RIMPAC 2006: Perfect air operations training

  • Published
  • By Tech. Sgt. Chris Vadnais
  • Air Force Print News
Airmen and Sailors working in the Pacific Air Operations Center here are getting unique command and control training during the Rim of the Pacific exercise, known as RIMPAC 2006.

Seven Pacific Rim nations and the United Kingdom are participating with the United States in the major maritime exercise, engaging some 40 ships and six submarines in combat training off the coast of Hawaii. Nearly 160 aircraft are involved as well.

An integral part of the Gen. George C. Kenney Headquarters, Hickam's Pacific Air Operations Center is a state-of-the-art command and control center. RIMPAC 2006 calls for more than 200 sorties per day. Since pilots from both the Navy and the Air Force are flying in the exercise, the PAOC is employing Sailors and Airmen in command and control operations. At first, this presented some challenges.

"We speak different languages, and we found out initially that we have different acronyms for things, but those are easily overcome," said Brig. Gen. Greg Ihde, KHQ vice commander and PAOC commander.

"That's why we practice; that's why we have exercises. That's why it's important to work together, not only with our Navy brothers and sisters here, but with our coalition partners," he said.

In the PAOC, those partners include Canadian, Australian and South Korean servicemembers. The key to success in a multinational environment like this is communication.

"A couple of people I've tried to talk to have had difficulty understanding me because of my Australian accent, which I find of course very hard to understand," laughed Group Capt. Tony Needham, one of the combined air operations directors.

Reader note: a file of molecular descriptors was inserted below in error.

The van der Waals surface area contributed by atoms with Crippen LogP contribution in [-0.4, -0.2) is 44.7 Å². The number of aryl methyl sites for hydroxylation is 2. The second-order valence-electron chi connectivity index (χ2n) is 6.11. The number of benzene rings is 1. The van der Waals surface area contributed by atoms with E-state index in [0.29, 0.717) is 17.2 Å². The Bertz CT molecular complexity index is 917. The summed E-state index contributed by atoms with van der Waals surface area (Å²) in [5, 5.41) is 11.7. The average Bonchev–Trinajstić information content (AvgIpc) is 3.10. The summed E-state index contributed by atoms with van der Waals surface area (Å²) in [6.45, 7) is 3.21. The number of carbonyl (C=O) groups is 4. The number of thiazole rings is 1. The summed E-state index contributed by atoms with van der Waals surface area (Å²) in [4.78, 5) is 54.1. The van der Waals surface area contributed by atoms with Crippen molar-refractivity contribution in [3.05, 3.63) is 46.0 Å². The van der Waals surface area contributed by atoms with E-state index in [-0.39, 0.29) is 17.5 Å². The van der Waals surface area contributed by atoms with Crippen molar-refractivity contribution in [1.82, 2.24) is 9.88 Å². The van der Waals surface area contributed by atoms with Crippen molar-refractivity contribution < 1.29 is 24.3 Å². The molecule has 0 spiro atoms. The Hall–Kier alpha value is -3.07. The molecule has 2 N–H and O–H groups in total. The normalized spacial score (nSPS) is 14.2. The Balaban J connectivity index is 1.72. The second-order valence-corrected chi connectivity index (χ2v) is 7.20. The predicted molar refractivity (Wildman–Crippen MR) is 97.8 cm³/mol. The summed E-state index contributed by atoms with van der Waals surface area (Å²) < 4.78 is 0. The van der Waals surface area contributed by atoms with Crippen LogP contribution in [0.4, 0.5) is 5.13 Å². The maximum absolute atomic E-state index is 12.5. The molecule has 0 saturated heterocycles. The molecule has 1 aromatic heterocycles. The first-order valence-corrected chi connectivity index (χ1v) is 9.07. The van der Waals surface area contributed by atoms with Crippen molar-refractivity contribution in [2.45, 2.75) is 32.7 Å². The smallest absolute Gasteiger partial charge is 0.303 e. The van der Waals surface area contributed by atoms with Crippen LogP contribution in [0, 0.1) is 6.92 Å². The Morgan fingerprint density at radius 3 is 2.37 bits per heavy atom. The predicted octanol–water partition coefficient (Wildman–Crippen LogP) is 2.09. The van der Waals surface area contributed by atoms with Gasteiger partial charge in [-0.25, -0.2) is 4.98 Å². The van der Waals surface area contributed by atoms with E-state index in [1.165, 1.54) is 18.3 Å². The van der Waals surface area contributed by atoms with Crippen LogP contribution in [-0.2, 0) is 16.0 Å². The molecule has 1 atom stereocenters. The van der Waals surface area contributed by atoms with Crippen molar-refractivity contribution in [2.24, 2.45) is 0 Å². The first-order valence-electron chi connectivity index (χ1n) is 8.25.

"But communicating is the key. We learn how to communicate with (U.S. forces) better in a systems way, and also we learn how to communicate better people-to-people," he said.

The exercise is proving to be good for younger Airmen, too. Capt. Yuri Mokievsky-Zubok is a Canadian F-18 pilot with about six months of experience. Working in the AOC during RIMPAC has given him new insight into his job.

"I (learned) this organization does exist, and that this is where all the orders come from," he said. "How it actually came about within the world of the AOC I never knew, so being able to come here and be a part of it is a big learning experience. I'm learning quite a bit and seeing how the process actually comes together."

Naval officers will say the Pacific Command is 90 percent covered by water, and Air Force officers will be quick to reply that it's 100 percent covered by air and space. Service rivalries aside, military leaders know that joint and coalition operations are more effective than any one service's efforts. Training like this provides the opportunity to improve joint and multinational relationships in the Pacific.

"When we go home we'll know people here, and if we have to solve problems in the future we'll know who to call at Hickam," said Group Captain Needham.